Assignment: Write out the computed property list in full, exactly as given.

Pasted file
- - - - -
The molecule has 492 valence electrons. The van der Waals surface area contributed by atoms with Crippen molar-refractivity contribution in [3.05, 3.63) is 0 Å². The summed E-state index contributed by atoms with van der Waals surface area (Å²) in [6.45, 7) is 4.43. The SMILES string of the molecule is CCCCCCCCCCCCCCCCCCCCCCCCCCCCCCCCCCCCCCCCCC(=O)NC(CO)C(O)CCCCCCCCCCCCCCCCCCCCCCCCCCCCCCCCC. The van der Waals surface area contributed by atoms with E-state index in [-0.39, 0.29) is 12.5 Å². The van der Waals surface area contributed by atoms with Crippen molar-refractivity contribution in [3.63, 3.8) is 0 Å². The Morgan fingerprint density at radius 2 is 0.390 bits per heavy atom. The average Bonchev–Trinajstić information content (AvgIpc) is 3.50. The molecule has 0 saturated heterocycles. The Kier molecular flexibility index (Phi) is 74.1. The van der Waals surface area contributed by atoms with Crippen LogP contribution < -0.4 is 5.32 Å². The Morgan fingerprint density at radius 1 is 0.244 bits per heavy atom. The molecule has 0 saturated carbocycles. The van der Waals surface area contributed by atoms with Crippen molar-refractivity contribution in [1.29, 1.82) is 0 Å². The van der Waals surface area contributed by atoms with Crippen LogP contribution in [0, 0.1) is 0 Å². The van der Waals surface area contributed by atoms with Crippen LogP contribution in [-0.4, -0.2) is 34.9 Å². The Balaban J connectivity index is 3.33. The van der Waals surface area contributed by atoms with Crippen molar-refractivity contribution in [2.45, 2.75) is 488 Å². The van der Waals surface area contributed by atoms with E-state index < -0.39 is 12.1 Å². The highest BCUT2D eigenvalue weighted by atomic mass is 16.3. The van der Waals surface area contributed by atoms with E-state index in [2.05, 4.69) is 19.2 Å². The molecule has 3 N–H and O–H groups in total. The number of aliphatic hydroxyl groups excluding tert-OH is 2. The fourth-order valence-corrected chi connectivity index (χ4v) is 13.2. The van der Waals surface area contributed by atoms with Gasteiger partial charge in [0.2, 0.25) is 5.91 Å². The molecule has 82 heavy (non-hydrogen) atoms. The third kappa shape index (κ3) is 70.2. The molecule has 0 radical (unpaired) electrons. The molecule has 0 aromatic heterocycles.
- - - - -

The molecule has 492 valence electrons. The van der Waals surface area contributed by atoms with Crippen molar-refractivity contribution in [3.05, 3.63) is 0 Å². The summed E-state index contributed by atoms with van der Waals surface area (Å²) in [6.45, 7) is 4.43. The SMILES string of the molecule is CCCCCCCCCCCCCCCCCCCCCCCCCCCCCCCCCCCCCCCCCC(=O)NC(CO)C(O)CCCCCCCCCCCCCCCCCCCCCCCCCCCCCCCCC. The van der Waals surface area contributed by atoms with E-state index in [-0.39, 0.29) is 12.5 Å². The van der Waals surface area contributed by atoms with Crippen molar-refractivity contribution in [3.63, 3.8) is 0 Å². The Morgan fingerprint density at radius 2 is 0.390 bits per heavy atom. The average Bonchev–Trinajstić information content (AvgIpc) is 3.50. The molecule has 0 saturated heterocycles. The Kier molecular flexibility index (Phi) is 74.1. The van der Waals surface area contributed by atoms with Crippen LogP contribution < -0.4 is 5.32 Å². The Morgan fingerprint density at radius 1 is 0.244 bits per heavy atom. The molecule has 0 saturated carbocycles. The van der Waals surface area contributed by atoms with Crippen molar-refractivity contribution in [1.29, 1.82) is 0 Å². The van der Waals surface area contributed by atoms with Crippen LogP contribution in [0, 0.1) is 0 Å². The van der Waals surface area contributed by atoms with Crippen LogP contribution in [-0.4, -0.2) is 34.9 Å². The Balaban J connectivity index is 3.33. The van der Waals surface area contributed by atoms with Crippen molar-refractivity contribution in [2.45, 2.75) is 488 Å². The van der Waals surface area contributed by atoms with E-state index < -0.39 is 12.1 Å². The highest BCUT2D eigenvalue weighted by atomic mass is 16.3. The van der Waals surface area contributed by atoms with E-state index in [2.05, 4.69) is 19.2 Å². The molecule has 3 N–H and O–H groups in total. The number of aliphatic hydroxyl groups excluding tert-OH is 2. The fourth-order valence-corrected chi connectivity index (χ4v) is 13.2. The van der Waals surface area contributed by atoms with Gasteiger partial charge in [0.2, 0.25) is 5.91 Å². The molecule has 82 heavy (non-hydrogen) atoms. The third kappa shape index (κ3) is 70.2. The molecule has 0 radical (unpaired) electrons. The molecule has 0 aromatic heterocycles.